How to Transfer a Power of Attorney

By Lisa Magloff

A power of attorney is a legal document that allows someone to act on your behalf; this person in known as an agent, or attorney-in-fact. A power of attorney can allow someone to manage your financial affairs or make health care decisions in the event you become incapacitated. To transfer a power of attorney from one agent to another, you will need to revoke the original power of attorney document and write a new one. You can revoke a power of attorney at any time and for any reason -- or for no reason.

Step 1

Create a statement, in writing, revoking your current power of attorney. Your lawyer can do this for you. You can also download a free, standard revocation form online. The statement should include your name and the date, a statement that you are of sound mind and a statement that you wish to revoke your power of attorney. Include the date of the original power of attorney and the agent's name. You should sign the revocation letter.

Step 2

Prepare a witness certificate if you are revoking a durable power of attorney. Durable power of attorney documents only become effective in the event that you are incapacitated. The witness certificate shows that you are mentally competent to revoke the power of attorney.

Ready to appoint a power of attorney? Get Started Now

Step 3

Sign the revocation letter. Have two witnesses sign the revocation letter or the witness certificate. The witnesses should be people who know you but are not related to you -- and do not stand to inherit in the event of your death.

Step 4

Draw up and sign a new power of attorney document naming a new agent. Make copies of this form.

Step 5

Make copies of the revocation letter. Deliver a copy of the revocation letter to your former agent and to any institutions that received the original power of attorney, such as financial institutions, healthcare providers or attorneys. At the same time, deliver copies of the new power of attorney document to the new agent and any institutions that will be dealing with your new agent.

Ready to appoint a power of attorney? Get Started Now
Medical Power of Attorney Explanation
 

References

Resources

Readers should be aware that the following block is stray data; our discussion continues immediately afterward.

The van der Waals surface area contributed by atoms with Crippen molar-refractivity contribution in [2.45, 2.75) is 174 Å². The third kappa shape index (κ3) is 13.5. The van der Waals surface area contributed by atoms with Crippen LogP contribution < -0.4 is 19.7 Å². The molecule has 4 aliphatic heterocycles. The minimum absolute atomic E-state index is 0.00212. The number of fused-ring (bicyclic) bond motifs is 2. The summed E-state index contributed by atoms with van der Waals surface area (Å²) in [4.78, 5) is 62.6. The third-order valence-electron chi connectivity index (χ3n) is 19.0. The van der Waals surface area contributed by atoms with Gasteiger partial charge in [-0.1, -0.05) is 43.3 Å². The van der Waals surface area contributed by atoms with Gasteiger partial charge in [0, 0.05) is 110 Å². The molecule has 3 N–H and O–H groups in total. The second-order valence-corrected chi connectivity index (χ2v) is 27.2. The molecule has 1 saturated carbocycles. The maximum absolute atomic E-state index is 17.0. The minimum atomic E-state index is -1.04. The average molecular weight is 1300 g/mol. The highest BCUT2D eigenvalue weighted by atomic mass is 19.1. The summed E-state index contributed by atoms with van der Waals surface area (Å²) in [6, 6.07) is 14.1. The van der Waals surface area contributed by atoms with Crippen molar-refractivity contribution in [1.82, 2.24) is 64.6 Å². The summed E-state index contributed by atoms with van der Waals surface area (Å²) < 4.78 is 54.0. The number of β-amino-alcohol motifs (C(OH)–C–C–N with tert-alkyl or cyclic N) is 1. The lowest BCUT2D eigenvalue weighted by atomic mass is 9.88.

Related articles

How to Change the Executor of a Will

The executor of your will is the person who will carry out the instructions in your will when you die, according to the American Bar Association. This person will be responsible for paying any remaining debts you have and for distributing your property to the beneficiaries you name. If you need to change your executor, you may do so by writing an amendment to your will, known as a codicil, according to the American Bar Association.

How to Get a Power of Attorney Dropped

When you give another person a power of attorney, she becomes your agent and can act on your behalf in the matters you authorize in the power of attorney document. You, the principal, have the right to revoke your agent's powers at any time and for any reason. Revoke your agent's powers in writing as soon as you make the decision to prevent her from continuing to act on your behalf.

Can a Power of Attorney Have a Debit Card?

A power of attorney is a legal document you can create to name another person to act in your place. Powers of attorney are both helpful and dangerous, depending on the integrity of the person named as your agent. A general power of attorney confers broad powers, including the right to access bank accounts with debit cards.

Related articles

How to Release the Power of Attorney

Many estate planning professionals recommend powers of attorney as worthwhile tools to keep the details of your life ...

How to Nullify an Executor on a Will

If you want to nullify the executor on your will, you can amend your will by executing a codicil. Codicils are suitable ...

Do I Need a Lawyer to Add an Executor to My Will?

Even after you make a will and sign it, you can change it. Over time, you may want to change beneficiaries or executors ...

Can a Person Give or Turn Over Her Power of Attorney to Someone Else?

Although a power of attorney involves two persons, it is not a contract and can be unilaterally revoked. The person ...

Browse by category
Ready to Begin? GET STARTED